Impossibility or Impracticability of Performance
In commercial contracting, the doctrines of impossibility and impracticability of performance apply and may excuse contractual nonperformance. There is some question as to whether these doctrines apply in the construction context, where risk is heavily negotiated and extensively addressed in the contractual provisions. Unless your jurisdiction has definitively ruled on the application of the doctrines in the construction context, you need to know about these doctrines and their potential application to this situation.
In Georgia, for example, the doctrine of impossibility is limited to acts of God and is codified at O.C.G.A. § 13-4-21, which states: “If performance of the terms of a contract becomes impossible as a result of an act of God, such impossibility shall excuse nonperformance, except where, by proper prudence, such impossibility might have been avoided by the promisor.”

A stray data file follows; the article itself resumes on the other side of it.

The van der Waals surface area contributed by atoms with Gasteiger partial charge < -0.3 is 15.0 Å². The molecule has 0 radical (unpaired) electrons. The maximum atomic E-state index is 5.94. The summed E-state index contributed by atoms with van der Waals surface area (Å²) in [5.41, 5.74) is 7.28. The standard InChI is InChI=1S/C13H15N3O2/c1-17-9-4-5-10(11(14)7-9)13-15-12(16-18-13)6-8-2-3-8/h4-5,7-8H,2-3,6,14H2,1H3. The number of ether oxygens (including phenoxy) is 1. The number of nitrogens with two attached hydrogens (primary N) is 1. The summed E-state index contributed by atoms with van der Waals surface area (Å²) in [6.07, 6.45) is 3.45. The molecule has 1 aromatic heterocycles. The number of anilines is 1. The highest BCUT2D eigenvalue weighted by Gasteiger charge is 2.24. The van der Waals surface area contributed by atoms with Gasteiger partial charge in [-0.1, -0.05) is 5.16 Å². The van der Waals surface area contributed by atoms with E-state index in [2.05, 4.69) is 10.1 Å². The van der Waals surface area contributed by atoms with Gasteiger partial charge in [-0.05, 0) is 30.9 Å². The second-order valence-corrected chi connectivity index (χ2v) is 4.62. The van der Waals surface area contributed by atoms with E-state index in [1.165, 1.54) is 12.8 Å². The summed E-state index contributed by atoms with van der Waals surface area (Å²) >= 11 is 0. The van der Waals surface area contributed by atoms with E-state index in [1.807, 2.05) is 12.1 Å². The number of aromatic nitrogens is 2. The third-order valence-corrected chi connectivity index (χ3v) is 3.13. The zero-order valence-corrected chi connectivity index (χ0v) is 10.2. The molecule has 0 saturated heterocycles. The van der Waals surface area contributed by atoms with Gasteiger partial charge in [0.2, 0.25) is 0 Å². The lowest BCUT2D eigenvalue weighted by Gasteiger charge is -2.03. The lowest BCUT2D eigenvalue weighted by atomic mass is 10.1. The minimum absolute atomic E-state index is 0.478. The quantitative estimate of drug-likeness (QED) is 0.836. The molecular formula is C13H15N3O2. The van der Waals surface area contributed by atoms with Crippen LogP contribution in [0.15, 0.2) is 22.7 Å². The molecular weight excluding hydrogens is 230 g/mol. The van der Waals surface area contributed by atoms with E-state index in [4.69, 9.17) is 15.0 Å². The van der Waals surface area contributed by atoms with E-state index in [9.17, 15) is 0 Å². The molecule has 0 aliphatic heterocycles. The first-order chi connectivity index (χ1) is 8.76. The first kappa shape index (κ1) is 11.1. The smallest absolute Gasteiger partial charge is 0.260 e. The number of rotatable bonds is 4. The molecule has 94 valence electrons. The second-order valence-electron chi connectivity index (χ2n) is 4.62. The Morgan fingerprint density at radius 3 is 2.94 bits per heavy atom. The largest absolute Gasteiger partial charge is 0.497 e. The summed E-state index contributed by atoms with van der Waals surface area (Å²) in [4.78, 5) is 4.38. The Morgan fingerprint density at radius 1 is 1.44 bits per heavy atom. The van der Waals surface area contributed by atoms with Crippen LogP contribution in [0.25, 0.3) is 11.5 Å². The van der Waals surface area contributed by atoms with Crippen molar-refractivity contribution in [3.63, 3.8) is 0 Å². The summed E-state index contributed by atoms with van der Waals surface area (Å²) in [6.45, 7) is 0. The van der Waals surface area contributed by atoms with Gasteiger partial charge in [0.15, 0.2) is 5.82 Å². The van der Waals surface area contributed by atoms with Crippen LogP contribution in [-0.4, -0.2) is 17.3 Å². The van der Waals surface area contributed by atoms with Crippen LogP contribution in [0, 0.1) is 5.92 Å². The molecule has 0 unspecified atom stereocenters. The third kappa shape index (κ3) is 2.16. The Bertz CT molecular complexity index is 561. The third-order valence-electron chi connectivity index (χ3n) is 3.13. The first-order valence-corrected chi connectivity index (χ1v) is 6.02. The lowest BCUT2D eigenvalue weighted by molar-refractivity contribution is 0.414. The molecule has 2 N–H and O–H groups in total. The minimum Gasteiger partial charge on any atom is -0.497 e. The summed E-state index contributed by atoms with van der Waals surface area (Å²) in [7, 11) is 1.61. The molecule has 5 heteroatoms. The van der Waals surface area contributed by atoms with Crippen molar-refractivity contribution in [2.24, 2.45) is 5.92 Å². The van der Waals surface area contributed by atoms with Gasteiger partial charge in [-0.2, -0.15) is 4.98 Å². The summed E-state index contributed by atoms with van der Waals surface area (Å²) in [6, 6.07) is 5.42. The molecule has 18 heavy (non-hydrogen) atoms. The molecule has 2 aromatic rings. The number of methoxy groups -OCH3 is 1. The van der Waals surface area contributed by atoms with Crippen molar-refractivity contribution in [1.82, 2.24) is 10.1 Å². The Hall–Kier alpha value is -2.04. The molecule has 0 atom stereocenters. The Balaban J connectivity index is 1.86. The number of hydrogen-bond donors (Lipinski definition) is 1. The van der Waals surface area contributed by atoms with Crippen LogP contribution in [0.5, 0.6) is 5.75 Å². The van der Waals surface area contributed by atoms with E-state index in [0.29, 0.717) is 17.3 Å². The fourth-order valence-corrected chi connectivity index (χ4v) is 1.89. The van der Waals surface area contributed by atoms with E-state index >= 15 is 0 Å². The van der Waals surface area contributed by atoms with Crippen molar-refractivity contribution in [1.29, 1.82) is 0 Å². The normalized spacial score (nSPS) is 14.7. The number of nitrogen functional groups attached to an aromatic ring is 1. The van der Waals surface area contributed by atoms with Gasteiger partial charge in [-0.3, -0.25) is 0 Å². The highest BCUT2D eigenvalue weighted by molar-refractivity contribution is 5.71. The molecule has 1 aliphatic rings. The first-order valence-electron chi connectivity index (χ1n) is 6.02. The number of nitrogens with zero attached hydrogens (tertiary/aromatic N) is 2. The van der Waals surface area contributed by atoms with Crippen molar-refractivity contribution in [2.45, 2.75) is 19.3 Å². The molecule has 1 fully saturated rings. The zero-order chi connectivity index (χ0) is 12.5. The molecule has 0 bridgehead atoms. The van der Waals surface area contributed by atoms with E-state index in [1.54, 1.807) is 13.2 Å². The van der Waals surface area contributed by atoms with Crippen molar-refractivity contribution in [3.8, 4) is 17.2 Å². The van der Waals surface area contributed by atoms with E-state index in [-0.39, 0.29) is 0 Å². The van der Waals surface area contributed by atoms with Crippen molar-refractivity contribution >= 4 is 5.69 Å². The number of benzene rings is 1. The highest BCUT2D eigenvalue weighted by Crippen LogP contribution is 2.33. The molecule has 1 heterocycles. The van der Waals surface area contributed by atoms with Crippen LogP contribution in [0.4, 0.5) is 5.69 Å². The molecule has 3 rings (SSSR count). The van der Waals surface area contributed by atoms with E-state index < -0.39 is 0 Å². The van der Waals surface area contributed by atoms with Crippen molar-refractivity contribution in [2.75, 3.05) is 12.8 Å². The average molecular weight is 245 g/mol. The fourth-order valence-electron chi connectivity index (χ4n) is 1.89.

California’s doctrine is broader and is codified at Cal Civ Code § 1511. It provides: “The want of performance of an obligation, or of an offer of performance, in whole or in part, or any delay therein, is excused by the following causes, to the extent to which they operate: … When it is prevented or delayed by an irresistible, superhuman cause, or by the act of public enemies of this state or of the United States, unless the parties have expressly agreed to the contrary….”
If the doctrine in your jurisdiction is tied to an act of God, like in Georgia, the doctrine of impossibility will not be of much benefit unless the courts decide the coronavirus pandemic is an act of God. In a state like California, which has a broader definition, the potential for relief is greater. If your contract does not contain a force majeure provision, or if your force majeure provision is restrictive in scope, you may need to invoke or defend against a claim of impossibility of performance.
A related doctrine is commercial impracticability, which also excuses performance. Article 2 of the Uniform Commercial Code pertaining to the sale of goods states in Section 2-615(a):